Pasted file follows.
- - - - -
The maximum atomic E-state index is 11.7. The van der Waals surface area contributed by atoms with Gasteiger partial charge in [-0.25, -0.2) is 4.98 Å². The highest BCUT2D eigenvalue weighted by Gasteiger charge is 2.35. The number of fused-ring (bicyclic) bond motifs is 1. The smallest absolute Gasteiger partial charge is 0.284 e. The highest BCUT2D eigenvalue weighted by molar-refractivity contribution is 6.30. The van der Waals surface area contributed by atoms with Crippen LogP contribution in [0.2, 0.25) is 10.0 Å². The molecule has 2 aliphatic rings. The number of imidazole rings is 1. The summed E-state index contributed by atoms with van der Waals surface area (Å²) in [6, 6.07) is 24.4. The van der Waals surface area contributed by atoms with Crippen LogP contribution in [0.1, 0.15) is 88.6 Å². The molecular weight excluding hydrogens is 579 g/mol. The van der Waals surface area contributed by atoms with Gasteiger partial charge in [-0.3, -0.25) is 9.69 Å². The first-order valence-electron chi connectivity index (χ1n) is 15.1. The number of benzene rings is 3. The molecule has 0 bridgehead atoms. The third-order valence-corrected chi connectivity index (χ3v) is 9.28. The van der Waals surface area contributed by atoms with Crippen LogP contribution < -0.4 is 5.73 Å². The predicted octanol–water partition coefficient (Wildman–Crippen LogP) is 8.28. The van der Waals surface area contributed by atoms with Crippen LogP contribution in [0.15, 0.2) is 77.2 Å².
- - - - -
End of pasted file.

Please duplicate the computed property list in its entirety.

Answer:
The maximum atomic E-state index is 11.7. The van der Waals surface area contributed by atoms with Gasteiger partial charge in [-0.25, -0.2) is 4.98 Å². The highest BCUT2D eigenvalue weighted by Gasteiger charge is 2.35. The number of fused-ring (bicyclic) bond motifs is 1. The smallest absolute Gasteiger partial charge is 0.284 e. The highest BCUT2D eigenvalue weighted by molar-refractivity contribution is 6.30. The van der Waals surface area contributed by atoms with Crippen LogP contribution in [0.2, 0.25) is 10.0 Å². The molecule has 2 aliphatic rings. The number of imidazole rings is 1. The summed E-state index contributed by atoms with van der Waals surface area (Å²) in [6, 6.07) is 24.4. The van der Waals surface area contributed by atoms with Crippen LogP contribution in [0.1, 0.15) is 88.6 Å². The molecular weight excluding hydrogens is 579 g/mol. The van der Waals surface area contributed by atoms with Gasteiger partial charge in [-0.3, -0.25) is 9.69 Å². The first-order valence-electron chi connectivity index (χ1n) is 15.1. The number of benzene rings is 3. The molecule has 0 bridgehead atoms. The third-order valence-corrected chi connectivity index (χ3v) is 9.28. The van der Waals surface area contributed by atoms with Crippen LogP contribution < -0.4 is 5.73 Å². The predicted octanol–water partition coefficient (Wildman–Crippen LogP) is 8.28. The van der Waals surface area contributed by atoms with Crippen LogP contribution in [0.15, 0.2) is 77.2 Å².